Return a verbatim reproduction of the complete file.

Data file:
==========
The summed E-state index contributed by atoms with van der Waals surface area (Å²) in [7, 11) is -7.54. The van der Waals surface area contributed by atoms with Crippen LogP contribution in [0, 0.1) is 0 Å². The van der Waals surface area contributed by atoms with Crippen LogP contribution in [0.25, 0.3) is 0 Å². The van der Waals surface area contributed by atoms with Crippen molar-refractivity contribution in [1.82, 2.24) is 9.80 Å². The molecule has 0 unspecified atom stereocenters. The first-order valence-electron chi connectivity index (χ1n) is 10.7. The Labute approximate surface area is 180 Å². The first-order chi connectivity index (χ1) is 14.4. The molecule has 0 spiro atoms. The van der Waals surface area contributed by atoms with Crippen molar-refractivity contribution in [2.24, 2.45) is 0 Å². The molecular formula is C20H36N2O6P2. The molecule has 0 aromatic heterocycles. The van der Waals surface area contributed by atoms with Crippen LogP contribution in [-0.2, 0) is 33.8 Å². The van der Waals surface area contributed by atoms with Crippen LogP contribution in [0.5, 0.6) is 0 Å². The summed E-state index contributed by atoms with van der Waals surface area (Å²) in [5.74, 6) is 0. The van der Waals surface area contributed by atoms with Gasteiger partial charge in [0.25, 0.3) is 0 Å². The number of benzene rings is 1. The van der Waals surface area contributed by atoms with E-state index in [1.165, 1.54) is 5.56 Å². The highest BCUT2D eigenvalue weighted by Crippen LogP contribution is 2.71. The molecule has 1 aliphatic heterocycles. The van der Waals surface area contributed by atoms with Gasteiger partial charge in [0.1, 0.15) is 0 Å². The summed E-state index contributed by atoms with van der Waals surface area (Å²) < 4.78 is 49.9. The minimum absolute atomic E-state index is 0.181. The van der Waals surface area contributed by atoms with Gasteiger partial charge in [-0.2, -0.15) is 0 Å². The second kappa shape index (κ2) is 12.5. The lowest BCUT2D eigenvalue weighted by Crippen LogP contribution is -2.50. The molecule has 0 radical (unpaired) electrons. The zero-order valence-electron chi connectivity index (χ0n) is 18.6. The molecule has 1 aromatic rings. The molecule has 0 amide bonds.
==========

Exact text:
The summed E-state index contributed by atoms with van der Waals surface area (Å²) in [7, 11) is -7.54. The van der Waals surface area contributed by atoms with Crippen LogP contribution in [0, 0.1) is 0 Å². The van der Waals surface area contributed by atoms with Crippen LogP contribution in [0.25, 0.3) is 0 Å². The van der Waals surface area contributed by atoms with Crippen molar-refractivity contribution in [1.82, 2.24) is 9.80 Å². The molecule has 0 unspecified atom stereocenters. The first-order valence-electron chi connectivity index (χ1n) is 10.7. The Labute approximate surface area is 180 Å². The first-order chi connectivity index (χ1) is 14.4. The molecule has 0 spiro atoms. The van der Waals surface area contributed by atoms with Crippen molar-refractivity contribution in [2.24, 2.45) is 0 Å². The molecular formula is C20H36N2O6P2. The molecule has 0 aromatic heterocycles. The van der Waals surface area contributed by atoms with Crippen LogP contribution in [-0.2, 0) is 33.8 Å². The van der Waals surface area contributed by atoms with Crippen LogP contribution in [0.5, 0.6) is 0 Å². The summed E-state index contributed by atoms with van der Waals surface area (Å²) in [5.74, 6) is 0. The van der Waals surface area contributed by atoms with Gasteiger partial charge in [0.25, 0.3) is 0 Å². The number of benzene rings is 1. The van der Waals surface area contributed by atoms with E-state index in [1.165, 1.54) is 5.56 Å². The highest BCUT2D eigenvalue weighted by Crippen LogP contribution is 2.71. The molecule has 1 aliphatic heterocycles. The van der Waals surface area contributed by atoms with Gasteiger partial charge in [0.1, 0.15) is 0 Å². The summed E-state index contributed by atoms with van der Waals surface area (Å²) < 4.78 is 49.9. The minimum absolute atomic E-state index is 0.181. The van der Waals surface area contributed by atoms with Gasteiger partial charge in [-0.2, -0.15) is 0 Å². The second kappa shape index (κ2) is 12.5. The lowest BCUT2D eigenvalue weighted by Crippen LogP contribution is -2.50. The molecule has 0 radical (unpaired) electrons. The zero-order valence-electron chi connectivity index (χ0n) is 18.6. The molecule has 1 aromatic rings. The molecule has 0 amide bonds.